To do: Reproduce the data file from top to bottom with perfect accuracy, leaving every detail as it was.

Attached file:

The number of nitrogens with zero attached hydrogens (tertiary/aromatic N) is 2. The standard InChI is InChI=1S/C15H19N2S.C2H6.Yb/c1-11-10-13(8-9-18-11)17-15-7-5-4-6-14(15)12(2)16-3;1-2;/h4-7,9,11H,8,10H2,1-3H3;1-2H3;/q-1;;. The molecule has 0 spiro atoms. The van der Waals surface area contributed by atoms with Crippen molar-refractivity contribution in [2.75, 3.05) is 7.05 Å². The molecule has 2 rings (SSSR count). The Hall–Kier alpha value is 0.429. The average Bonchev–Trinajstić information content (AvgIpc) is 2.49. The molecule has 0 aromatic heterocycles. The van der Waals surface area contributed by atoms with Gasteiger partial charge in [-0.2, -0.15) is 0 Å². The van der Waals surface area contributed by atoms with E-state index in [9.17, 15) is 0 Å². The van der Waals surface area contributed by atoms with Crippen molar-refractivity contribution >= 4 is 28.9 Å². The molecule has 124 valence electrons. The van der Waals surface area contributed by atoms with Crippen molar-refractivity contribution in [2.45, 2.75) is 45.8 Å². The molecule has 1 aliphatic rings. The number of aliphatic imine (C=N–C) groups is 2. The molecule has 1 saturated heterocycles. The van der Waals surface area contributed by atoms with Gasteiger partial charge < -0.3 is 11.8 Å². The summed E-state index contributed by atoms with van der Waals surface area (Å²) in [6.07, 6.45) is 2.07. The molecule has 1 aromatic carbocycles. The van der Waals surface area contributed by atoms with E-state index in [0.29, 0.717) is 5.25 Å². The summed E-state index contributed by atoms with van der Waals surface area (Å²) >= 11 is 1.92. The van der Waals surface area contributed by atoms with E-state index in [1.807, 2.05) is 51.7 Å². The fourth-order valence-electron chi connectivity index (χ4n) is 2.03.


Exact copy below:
The number of nitrogens with zero attached hydrogens (tertiary/aromatic N) is 2. The standard InChI is InChI=1S/C15H19N2S.C2H6.Yb/c1-11-10-13(8-9-18-11)17-15-7-5-4-6-14(15)12(2)16-3;1-2;/h4-7,9,11H,8,10H2,1-3H3;1-2H3;/q-1;;. The molecule has 0 spiro atoms. The van der Waals surface area contributed by atoms with Crippen molar-refractivity contribution in [2.75, 3.05) is 7.05 Å². The molecule has 2 rings (SSSR count). The Hall–Kier alpha value is 0.429. The average Bonchev–Trinajstić information content (AvgIpc) is 2.49. The molecule has 0 aromatic heterocycles. The van der Waals surface area contributed by atoms with Gasteiger partial charge in [-0.2, -0.15) is 0 Å². The van der Waals surface area contributed by atoms with E-state index in [9.17, 15) is 0 Å². The van der Waals surface area contributed by atoms with Crippen molar-refractivity contribution >= 4 is 28.9 Å². The molecule has 124 valence electrons. The van der Waals surface area contributed by atoms with Crippen molar-refractivity contribution in [2.45, 2.75) is 45.8 Å². The molecule has 1 aliphatic rings. The number of aliphatic imine (C=N–C) groups is 2. The molecule has 1 saturated heterocycles. The van der Waals surface area contributed by atoms with Gasteiger partial charge < -0.3 is 11.8 Å². The summed E-state index contributed by atoms with van der Waals surface area (Å²) in [6.07, 6.45) is 2.07. The molecule has 1 aromatic carbocycles. The van der Waals surface area contributed by atoms with E-state index in [0.29, 0.717) is 5.25 Å². The summed E-state index contributed by atoms with van der Waals surface area (Å²) >= 11 is 1.92. The van der Waals surface area contributed by atoms with E-state index in [1.807, 2.05) is 51.7 Å². The fourth-order valence-electron chi connectivity index (χ4n) is 2.03.